Balakot air strike, 10% quota and farmers’ scheme gave Modi govt a boost: survey

CSDS-Lokniti survey finds limited impact of Rafale, 'Nyay'.

April 04, 2019 10:05 pm | Updated April 08, 2019 04:48 pm IST

Prime Minister Narendra Modi. File

Prime Minister Narendra Modi. File

A pre-election survey conducted by Lokniti, a research programme of the Centre for the Study of Developing Societies (CSDS), Delhi, in March last week suggests that three decisions of the National Democratic Alliance (NDA) government led by Prime Minister Narendra Modi, taken between January 7 and February 26, might have the ability to change the course of what could have been a close election.

The three decisions are the announcement on January 7 of 10% reservation to economically weaker sections , the proclamation on February 1 of the PM-KISAN scheme to transfer money to farmers and the air strike on Pakistan's Balakot in the last week of February after the Pulwama terror attack by Pakistan-based Jaish-e-Mohammad that claimed the lives of 40 CRPF personnel.

The CSDS-Lokniti-The Hindu-Tiranga TV-Dainik Bhaskar Pre-Poll Survey 2019 found that 43% of the respondents favoured Mr. Modi as Prime Minister, a good seven points higher than what was registered in 2014 by Lokniti. This is also nine points higher than the 34% support registered in May 2018 in Lokniti’s poll across the same States. It is important to note that this rise in popularity took place in the backdrop of the BJP losing three crucial Hindi heartland States to the Congress at the end of 2018.


Question: After the upcoming Lok Sabha election who would you prefer as the next Prime Minister of India? Preference for PM - Post Balakot, quota and cash transfer, Narendra Modi’s popularity soars

 May '14May '17Jan '18May '18Pre Poll '19
Narendra Modi3644373443
Rahul Gandhi169202424
Mamata Banerjee11332
Other leaders1719181913
No response2824191715

All figures in percentage Source: NES 2014, Mood of the Nation 2017, Mood of the Nation Jan 2018 and Mood of the Nation May 2018; NES Pre Poll 2019

However, most respondents in the survey did not openly say that the three issues would be the most important voting issues for them.

When asked to state what the single most important voting issue will be for them, one-fifth of the respondents said it would be unemployment and one-sixth said development. Barely 2% said that national security and the air strike on Pakistan would be the single most important voting issue for them. Reservation was cited by only 3%. Other data from the survey suggests that the three decisions seem to have had impacted voter preferences and opinions, quite possibly at a sub-conscious level.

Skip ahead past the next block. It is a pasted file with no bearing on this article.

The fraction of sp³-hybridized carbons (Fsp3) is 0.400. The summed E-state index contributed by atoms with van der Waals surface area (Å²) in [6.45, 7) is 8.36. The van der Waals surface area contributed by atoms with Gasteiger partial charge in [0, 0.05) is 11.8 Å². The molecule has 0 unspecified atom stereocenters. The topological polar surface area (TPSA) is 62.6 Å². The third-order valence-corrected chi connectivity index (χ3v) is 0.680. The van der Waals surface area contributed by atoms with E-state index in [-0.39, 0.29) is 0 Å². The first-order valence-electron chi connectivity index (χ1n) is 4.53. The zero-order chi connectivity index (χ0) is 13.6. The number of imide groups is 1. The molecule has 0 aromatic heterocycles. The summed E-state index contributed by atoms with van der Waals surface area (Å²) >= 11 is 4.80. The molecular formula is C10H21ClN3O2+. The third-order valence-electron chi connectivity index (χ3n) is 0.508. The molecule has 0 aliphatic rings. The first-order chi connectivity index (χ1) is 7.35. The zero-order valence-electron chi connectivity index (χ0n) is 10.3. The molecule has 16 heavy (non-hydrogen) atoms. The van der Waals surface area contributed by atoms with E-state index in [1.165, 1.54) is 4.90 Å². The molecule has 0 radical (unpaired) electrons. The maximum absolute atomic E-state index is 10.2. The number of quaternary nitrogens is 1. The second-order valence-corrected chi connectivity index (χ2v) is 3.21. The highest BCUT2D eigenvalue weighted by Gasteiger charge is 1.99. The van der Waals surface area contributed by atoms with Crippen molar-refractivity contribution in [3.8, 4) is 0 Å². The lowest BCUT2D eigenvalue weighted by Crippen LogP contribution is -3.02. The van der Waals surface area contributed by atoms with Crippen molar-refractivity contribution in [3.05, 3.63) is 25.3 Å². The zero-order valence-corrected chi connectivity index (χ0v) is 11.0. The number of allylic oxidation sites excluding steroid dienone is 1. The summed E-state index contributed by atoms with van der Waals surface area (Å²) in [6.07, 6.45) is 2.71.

Four of five respondents were found to have heard or read about the Balakot air strike , and among them preference for Mr. Modi as the next Prime Minister was found to be at 46%. On the other hand among those who weren’t aware of the air strike, Mr. Modi’s acceptability was just 32%. This difference could be seen across all regions, including South India, where Mr. Modi’s is relatively less favoured compared to other regions.

Similarly, among those who had heard of reservation for the general category (57%), Mr. Modi was preferred by 47% of the respondents and 37% among those who had not. Farmers who claimed to have received money in their accounts in the last one month were far more likely to want Mr. Modi as the next prime minister than those who had not, 54% to 42%. However, in the southern and the eastern regions, where some of the State governments have similar money transfer schemes, this difference was not clearly visible.

Awareness about the Balakot air strike, reservation and cash transfer was also found to be making a difference to whether voters wanted to give the government another chance or not. Those who had heard or read about the air strike were far more likely to want the NDA government to return to power than those who had not by a gap of 20 percentage points (50% vs 30%). Similarly, being aware and unaware of the reservation decision and cash transfer yielded a 17-percentage point gap.

Modi more popular among those aware of Balakot air strike, 10% quota and among farmers who have benefited from recent cash transfer


Prefer Narendra Modi as PM (%)

Prefer Rahul Gandhi as PM (%)

Not heard of Balakot air strike



Heard of Balakot air strike






Not heard of 10 reservation for EWS in general category



Heard of 10 reservation for EWS in general category






Farmers who did not receive any money from government in the last one month



Farmers who received money from the government in the last one month